By now Simon Sinek's TED Talk, How great leaders inspire action, has been viewed about 26 million times and become a business favourite. His talk is largely based on his book, Start With Why, and explores his Golden Circle theory, which explores the power of sharing why you do what you do, before you get into the what or how of it.
The famous example he uses both in the book and his TED Talk is Apple. If Apple had started with what, their statement may have been something like this:
"We make great computers. They're user friendly, beautifully designed, and easy to use. Want to buy one?"
But Apple didn't start with what. They started with why:
"With everything we do, we aim to challenge the status quo. We aim to think differently. Our products are user friendly, beautifully designed, and easy to use. We just happen to make great computers. Want to buy one?"
Clearly more powerful, right?
An interesting nugget in his book was related to job descriptions, and how we can leverage the power of why when we're recruiting to truly ensure cultural fit.
Traditionally when we write job descriptions, Sinek says, "We provide a list of qualifications for the job and expect that the best candidate will be the one who meet those requirements.
"The issue is how we write those ads. They are all about WHAT and now about WHY."
He then dives into an anecdote about Ernest Shackleton, an English adventurer who wanted to be the first to cross the Antarctic -- 1.700 miles across the South Pole from the Weddell Sea to the Ross Sea. It was 1914, and he was able to recruit 27 men on the highly dangerous trip. The Antarctic was vicious and the men never reached their destination because they stuck among packed ice for 10 months until the ship was finally crushed by ice and sank.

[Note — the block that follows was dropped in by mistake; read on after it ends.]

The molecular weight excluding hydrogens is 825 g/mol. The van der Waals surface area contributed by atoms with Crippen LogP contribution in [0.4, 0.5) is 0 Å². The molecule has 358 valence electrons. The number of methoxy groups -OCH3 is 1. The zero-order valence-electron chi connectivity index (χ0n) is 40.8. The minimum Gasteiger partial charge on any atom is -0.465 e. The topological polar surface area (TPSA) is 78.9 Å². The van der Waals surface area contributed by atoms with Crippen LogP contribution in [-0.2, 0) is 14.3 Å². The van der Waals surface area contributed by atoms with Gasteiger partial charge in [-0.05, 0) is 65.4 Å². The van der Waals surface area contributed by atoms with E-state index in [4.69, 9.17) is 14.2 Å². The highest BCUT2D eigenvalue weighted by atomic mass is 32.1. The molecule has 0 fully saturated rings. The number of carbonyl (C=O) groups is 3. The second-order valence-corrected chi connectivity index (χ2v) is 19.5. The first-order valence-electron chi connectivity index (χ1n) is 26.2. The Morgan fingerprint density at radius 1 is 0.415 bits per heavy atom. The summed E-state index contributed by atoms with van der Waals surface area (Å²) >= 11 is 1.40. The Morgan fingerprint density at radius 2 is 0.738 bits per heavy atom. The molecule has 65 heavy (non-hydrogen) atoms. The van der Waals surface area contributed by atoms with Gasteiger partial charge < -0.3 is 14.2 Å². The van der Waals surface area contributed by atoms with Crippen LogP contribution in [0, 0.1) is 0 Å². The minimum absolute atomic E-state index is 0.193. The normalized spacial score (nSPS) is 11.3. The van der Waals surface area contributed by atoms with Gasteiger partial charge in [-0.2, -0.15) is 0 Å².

His anecdote is full of colour and vibrance, and worth a read if you can pick up the book, but what is interesting was that the entire crew survived because he hired for culture.
"What makes the story of the Endurance so remarkable, however, is not the expedition, it's that throughout the whole ordeal no one died," Sinek writes. "There were no stories of people eating others and no mutiny.
"This was not luck. This is because Shackleton hired good fits. He found the right men for the job."
He hired people who vehemently believed in his why, not just those with the skill sets and qualifications he was looking for.
The ad he posted in the London Times went something like this:
"Men wanted for Hazardous journey. Small wages, bitter cold, long months of complete darkness, constant danger, safe return doubtful. Honour and recognition in case of success."
The only people who applied, then, were true believers. They were immensely courageous men who were up for a gamble for the chance at potential glory and certain adventure.
While this is an extreme example, we can apply the same sentiment to our own ads. What sort of people do you really need to hire? What is the DNA of their persona?
If you're running a young startup, for example, why not proclaim that you're looking for insanely passionate people with a penchant for risk, who know the chance at success is slim, yet with enough gumption, wild success might just be possible?
We're willing to bet that the chances of attracting the right cultural fit for you company would increase exponentially if you phrased it that way.
Know a company that starts with why?
Do you know any companies that lead with why in their job descriptions? We'd love to hear about them in the comments below, including any links to live descriptions.